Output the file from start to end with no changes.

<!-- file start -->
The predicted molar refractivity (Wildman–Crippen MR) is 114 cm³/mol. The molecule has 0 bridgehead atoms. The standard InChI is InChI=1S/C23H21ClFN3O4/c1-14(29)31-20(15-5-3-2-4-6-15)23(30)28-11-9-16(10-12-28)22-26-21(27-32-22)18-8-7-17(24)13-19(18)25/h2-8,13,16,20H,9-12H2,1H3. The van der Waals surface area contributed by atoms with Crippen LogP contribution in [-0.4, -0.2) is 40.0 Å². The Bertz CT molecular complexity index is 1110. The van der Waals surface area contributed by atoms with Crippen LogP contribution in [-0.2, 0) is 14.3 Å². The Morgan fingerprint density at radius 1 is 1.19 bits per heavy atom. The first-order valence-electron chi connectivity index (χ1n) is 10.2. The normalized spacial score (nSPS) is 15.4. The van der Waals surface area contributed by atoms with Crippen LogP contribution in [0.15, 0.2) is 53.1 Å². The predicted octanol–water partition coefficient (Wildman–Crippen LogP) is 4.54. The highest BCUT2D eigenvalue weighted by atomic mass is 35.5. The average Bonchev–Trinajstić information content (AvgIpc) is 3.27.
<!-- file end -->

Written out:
The predicted molar refractivity (Wildman–Crippen MR) is 114 cm³/mol. The molecule has 0 bridgehead atoms. The standard InChI is InChI=1S/C23H21ClFN3O4/c1-14(29)31-20(15-5-3-2-4-6-15)23(30)28-11-9-16(10-12-28)22-26-21(27-32-22)18-8-7-17(24)13-19(18)25/h2-8,13,16,20H,9-12H2,1H3. The van der Waals surface area contributed by atoms with Crippen LogP contribution in [-0.4, -0.2) is 40.0 Å². The Bertz CT molecular complexity index is 1110. The van der Waals surface area contributed by atoms with Crippen LogP contribution in [-0.2, 0) is 14.3 Å². The Morgan fingerprint density at radius 1 is 1.19 bits per heavy atom. The first-order valence-electron chi connectivity index (χ1n) is 10.2. The normalized spacial score (nSPS) is 15.4. The van der Waals surface area contributed by atoms with Crippen LogP contribution in [0.15, 0.2) is 53.1 Å². The predicted octanol–water partition coefficient (Wildman–Crippen LogP) is 4.54. The highest BCUT2D eigenvalue weighted by atomic mass is 35.5. The average Bonchev–Trinajstić information content (AvgIpc) is 3.27.